Perhaps they were emboldened because our nation’s leader is a white supremacist who has surrounded himself with other self-admitted white supremacists. Since the attack, No. 45 has defended the neo-Nazis. I really appreciate his consistency in sticking to his values. Truly. It is such a favor to our nation that he refuses to give the millions who voted for him the kind of thin veneer of propriety they would use to believe he has palatable intentions. His intentions are those of the white supremacist that he is.
Our nation has a long history of racial subjugation, legislating inequality against Native Americans, Asians, Latinos, people of African descent, Arabs, Muslims, and mixed-race individuals. The creation of race is born out of an economic system that protects and advances white people beyond other groups. For decades, stating this as a fact was considered tantamount to furthering a conspiracy theory. The internet and the ubiquity of cameras allow for the widespread documentation of the creation of a permanent underclass within our nation.
While it’s easy to vilify and generalize groups of people, the truth and backstory of each person in Charlottesville is far more human. Peter Cvjetanovic, the man featured prominently in the rally marching with the neo-Nazis insists he is not a racist. His motivation to march is one of fear: that white Europeans are losing their “right to be here”. I’m not sure what happened to him in his life that led to the belief that he needs to fight for this cause, but it was obviously powerful. To his dismay, he took a stand, and will forever be remembered as the face of the modern neo-Nazi movement in our country.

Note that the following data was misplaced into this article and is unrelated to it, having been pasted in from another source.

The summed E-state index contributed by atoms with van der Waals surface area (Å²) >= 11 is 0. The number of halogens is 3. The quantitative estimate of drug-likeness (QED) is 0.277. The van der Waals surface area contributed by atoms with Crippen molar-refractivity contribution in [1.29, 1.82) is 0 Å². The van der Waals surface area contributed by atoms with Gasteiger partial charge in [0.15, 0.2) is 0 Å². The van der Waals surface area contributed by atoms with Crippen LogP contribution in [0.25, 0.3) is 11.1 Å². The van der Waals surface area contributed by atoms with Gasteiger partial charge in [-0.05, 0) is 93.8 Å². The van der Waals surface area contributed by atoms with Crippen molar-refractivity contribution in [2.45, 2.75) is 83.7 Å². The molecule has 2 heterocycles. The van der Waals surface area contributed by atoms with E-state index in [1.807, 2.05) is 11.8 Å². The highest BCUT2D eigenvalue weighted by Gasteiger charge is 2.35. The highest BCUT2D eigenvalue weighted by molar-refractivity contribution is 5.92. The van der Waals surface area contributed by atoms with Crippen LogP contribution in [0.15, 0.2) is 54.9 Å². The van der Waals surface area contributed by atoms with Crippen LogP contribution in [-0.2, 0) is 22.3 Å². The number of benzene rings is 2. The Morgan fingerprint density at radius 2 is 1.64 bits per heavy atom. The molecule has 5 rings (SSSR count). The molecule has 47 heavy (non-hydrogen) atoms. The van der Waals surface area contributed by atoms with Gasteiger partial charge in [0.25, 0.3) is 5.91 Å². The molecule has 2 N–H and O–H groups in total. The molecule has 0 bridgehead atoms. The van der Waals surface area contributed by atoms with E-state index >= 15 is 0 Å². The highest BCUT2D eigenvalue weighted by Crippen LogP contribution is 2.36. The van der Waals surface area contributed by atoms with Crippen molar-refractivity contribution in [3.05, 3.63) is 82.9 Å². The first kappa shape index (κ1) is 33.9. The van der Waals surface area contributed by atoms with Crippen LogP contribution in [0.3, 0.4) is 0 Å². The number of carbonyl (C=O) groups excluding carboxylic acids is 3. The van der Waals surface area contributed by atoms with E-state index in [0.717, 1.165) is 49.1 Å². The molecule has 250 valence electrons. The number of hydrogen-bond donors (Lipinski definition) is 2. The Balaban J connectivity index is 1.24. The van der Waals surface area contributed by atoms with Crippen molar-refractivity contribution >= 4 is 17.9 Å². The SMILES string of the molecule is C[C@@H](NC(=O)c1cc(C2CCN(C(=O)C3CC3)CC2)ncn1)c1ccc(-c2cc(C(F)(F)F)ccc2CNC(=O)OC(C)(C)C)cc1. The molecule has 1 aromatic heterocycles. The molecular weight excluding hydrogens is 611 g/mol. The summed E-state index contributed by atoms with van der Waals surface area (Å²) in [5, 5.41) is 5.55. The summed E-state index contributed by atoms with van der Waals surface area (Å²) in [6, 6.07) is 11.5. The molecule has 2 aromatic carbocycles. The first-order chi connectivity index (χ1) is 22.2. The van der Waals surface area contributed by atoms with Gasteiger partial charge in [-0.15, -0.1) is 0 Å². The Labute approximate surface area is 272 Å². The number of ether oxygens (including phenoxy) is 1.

Like Peter Cvjetanovic, each person in Charlottesville plays a role: the Nazi, the martyr, the victim, the bystander. We are defined by the roles we play. Because Heather Heyer was killed at the scene, her legacy has been defined. But what about those of us who survived? Will we take the steps necessary to engage one another in real dialogue so that we do not get locked into these roles? Each of our legacies is defined by what we do now. You can go from bystander to bridge builder, or from victim to educator. Most importantly, this is our invitation to go from seeing things simply to accepting the challenge to engage in the complexity of our mutual humanity. In good times and in bad, the deepest truth is that we belong to each other.
The images from this past weekend’s white supremacist events in Charlottesville initially evoked sadness and heartbreak, but as the weekend morphed into the workweek, those feelings turned to rage.